FSC rules in upheaval after green groups level accusations at APP
By Caitlin Fitzsimmons Thursday, 01 November 2007
The Forest Stewardship Council may strengthen its rules after a member was accused of destroying a vast swathe of tropical forest on the Indonesian island of Sumatra.
Environmentalists have accused Singapore-based timber firm Asia Pulp & Paper (APP) of logging an area the size of Delaware – about a quarter the size of Wales – in an part of Sumatra that provides critical habitat for endangered orangutans, tigers and elephants.
APP has denied the allegations, but several large paper purchasers, including Ricoh and Office Depot, reportedly cancelled contracts on the news.
The Wall Street Journal has conducted an investigation into FSC certification and as a result of inquiries, the organisation has proposed stricter rules for certification.
The regulations would ban any company known to be destroying rainforests or engaging in illegal logging from using the FSC's label – something that APP's auditors warn could drive away most of the big players in tropical forestry.
APP began the drive for FSC in late 2005, after announcing it had "cleaned up its act". It had long been the target of protests from environmental organisations, including Friends of the Earth, the World Wildlife Fund and German organisation Robin Wood.
In 2003 APP signed an agreement with WWF to move away from rainforest logging but by 2006 that was in tatters, with the environmental group accusing the company of misleading the public about its destructive record on forest management.
In August last year APP ran an advertisement in the New York Times and London Times claiming it was committed to "conservation beyond compliance".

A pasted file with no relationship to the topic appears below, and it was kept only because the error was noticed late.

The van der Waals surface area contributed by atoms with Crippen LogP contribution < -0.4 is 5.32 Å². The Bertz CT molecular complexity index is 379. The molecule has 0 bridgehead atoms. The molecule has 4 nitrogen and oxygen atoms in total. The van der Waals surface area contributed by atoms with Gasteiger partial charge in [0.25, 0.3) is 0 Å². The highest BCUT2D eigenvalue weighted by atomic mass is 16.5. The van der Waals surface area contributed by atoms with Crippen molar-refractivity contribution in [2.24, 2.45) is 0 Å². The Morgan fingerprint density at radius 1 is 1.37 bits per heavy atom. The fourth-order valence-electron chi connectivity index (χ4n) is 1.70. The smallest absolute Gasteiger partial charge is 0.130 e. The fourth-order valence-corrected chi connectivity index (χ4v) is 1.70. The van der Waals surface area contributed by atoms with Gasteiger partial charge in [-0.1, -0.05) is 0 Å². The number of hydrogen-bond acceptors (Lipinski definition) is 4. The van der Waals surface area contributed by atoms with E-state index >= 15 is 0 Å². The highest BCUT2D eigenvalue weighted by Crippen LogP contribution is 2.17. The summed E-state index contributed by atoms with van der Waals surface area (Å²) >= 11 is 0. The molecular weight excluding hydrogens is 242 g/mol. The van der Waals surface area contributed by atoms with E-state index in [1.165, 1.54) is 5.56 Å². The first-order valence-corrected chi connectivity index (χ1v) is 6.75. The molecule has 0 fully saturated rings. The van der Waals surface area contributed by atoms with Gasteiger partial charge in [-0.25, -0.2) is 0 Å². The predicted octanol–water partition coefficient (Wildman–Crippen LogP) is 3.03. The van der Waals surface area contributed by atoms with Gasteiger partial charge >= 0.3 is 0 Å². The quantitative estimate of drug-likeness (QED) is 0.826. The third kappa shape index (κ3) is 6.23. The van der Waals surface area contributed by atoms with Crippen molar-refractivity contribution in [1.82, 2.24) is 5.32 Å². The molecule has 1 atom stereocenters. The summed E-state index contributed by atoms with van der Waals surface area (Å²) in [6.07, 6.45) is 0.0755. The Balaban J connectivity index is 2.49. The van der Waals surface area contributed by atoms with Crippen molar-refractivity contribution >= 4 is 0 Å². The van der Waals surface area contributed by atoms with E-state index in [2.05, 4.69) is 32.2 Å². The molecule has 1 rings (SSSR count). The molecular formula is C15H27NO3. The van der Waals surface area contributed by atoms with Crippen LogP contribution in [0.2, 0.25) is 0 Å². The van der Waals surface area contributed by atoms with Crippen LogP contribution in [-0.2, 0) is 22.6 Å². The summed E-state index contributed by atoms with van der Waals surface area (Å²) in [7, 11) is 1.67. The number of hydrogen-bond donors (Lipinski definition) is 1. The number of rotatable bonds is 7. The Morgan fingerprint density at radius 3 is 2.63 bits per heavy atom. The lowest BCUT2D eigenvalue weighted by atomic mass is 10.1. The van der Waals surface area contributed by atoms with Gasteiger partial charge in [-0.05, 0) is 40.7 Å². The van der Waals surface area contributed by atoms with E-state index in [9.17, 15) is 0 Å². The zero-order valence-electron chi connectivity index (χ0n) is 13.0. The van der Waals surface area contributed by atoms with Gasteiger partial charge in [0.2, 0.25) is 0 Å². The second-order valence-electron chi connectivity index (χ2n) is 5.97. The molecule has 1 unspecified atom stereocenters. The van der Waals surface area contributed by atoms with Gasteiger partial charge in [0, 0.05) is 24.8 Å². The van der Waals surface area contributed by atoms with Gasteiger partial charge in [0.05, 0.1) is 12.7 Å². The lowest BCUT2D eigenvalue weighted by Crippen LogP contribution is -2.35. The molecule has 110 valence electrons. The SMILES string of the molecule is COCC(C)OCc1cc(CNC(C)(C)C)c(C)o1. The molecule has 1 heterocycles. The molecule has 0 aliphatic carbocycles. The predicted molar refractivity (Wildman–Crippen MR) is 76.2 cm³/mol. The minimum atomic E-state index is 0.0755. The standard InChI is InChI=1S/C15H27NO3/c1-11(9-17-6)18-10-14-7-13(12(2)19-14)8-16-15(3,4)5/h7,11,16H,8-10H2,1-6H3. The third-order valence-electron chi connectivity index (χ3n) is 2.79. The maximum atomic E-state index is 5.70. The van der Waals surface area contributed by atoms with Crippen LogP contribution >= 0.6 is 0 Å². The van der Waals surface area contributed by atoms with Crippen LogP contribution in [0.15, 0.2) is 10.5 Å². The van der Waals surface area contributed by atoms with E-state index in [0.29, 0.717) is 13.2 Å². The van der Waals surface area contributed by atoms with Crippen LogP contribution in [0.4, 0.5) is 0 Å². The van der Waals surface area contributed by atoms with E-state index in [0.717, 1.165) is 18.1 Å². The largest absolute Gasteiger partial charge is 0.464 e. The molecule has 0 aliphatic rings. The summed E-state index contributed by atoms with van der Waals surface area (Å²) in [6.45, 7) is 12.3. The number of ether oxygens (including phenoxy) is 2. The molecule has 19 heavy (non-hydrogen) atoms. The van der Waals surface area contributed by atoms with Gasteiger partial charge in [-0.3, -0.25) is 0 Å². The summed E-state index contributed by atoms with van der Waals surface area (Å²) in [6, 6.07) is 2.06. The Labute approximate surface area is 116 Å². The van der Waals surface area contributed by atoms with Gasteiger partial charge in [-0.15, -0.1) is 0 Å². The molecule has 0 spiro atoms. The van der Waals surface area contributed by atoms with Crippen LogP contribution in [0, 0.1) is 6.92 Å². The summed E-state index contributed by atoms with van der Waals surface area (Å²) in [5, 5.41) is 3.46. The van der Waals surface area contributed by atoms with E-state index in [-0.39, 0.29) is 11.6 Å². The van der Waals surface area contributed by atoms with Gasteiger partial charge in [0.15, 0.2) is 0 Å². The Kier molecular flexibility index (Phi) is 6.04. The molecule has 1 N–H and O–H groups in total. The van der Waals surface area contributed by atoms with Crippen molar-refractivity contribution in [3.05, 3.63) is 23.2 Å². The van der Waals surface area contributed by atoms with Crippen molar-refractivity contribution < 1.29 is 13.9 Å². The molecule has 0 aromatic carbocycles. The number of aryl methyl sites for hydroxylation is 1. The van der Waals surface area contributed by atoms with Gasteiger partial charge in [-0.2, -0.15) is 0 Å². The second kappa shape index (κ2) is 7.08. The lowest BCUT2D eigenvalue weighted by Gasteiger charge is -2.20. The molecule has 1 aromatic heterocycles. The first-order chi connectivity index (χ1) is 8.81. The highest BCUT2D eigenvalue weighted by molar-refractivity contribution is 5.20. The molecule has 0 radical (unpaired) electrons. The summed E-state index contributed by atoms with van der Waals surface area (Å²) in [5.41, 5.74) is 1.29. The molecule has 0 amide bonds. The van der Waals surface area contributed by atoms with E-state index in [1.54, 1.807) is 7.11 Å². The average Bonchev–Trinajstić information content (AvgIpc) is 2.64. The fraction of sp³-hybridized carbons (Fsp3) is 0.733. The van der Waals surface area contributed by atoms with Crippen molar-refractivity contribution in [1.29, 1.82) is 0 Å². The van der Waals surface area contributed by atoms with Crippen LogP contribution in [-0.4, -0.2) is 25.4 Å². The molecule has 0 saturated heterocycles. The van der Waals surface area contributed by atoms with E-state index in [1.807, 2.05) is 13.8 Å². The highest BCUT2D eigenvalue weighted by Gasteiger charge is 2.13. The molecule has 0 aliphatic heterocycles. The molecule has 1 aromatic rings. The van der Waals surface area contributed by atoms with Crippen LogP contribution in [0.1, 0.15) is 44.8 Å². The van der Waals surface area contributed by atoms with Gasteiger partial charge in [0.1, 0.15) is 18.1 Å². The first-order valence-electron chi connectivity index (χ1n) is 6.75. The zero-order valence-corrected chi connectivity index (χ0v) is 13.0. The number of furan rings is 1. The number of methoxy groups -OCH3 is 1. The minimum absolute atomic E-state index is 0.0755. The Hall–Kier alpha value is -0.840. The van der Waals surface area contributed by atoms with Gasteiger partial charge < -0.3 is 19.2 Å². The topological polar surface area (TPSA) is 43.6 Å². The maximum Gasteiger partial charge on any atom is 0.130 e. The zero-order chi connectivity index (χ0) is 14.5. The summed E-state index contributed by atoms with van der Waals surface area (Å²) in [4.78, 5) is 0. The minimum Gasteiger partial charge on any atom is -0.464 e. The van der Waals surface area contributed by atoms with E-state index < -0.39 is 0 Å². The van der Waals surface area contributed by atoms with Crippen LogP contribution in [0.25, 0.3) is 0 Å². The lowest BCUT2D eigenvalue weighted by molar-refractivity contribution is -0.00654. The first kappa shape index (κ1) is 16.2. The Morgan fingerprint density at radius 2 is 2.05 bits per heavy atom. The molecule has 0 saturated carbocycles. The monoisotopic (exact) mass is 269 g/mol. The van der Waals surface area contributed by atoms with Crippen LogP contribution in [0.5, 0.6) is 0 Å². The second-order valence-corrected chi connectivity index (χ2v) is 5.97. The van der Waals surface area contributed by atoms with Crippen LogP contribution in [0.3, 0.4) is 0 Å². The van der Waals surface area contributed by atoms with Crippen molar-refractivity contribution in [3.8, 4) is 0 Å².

However, the company was preparing to clear an area of peat swamp forest in Kampar Peninsula, which had been proposed as national park because of its importance as a tiger habitat.
"Apparently the company has decided to run a global propaganda campaign rather than protect forests with high conservation values," said Nazir Foead, WWF-Indonesia's director of policy & corporate engagement at the time.
The APP also pledged to shift to acacia plantations but the best estimates of environmental groups for 2004 and 2005 showed it still relied in natural forest for 70% of its supply, according a report in the Financial Times last year.
Illegal and quasi-legal logging is a big problem in Indonesia, making it difficult for legitimate plantation owners to compete.
Tropical rainforests are important not only for wildlife habitat but scientists also believe they play an important role as the "lungs" of the planet in sequestering carbon and generating oxygen.
The FSC was unavailable to comment but Andre de Freitas, head of operations at the FSC, is quoted in the WSJ as saying: "Companies are free-riding on our name. I feel bad about it."
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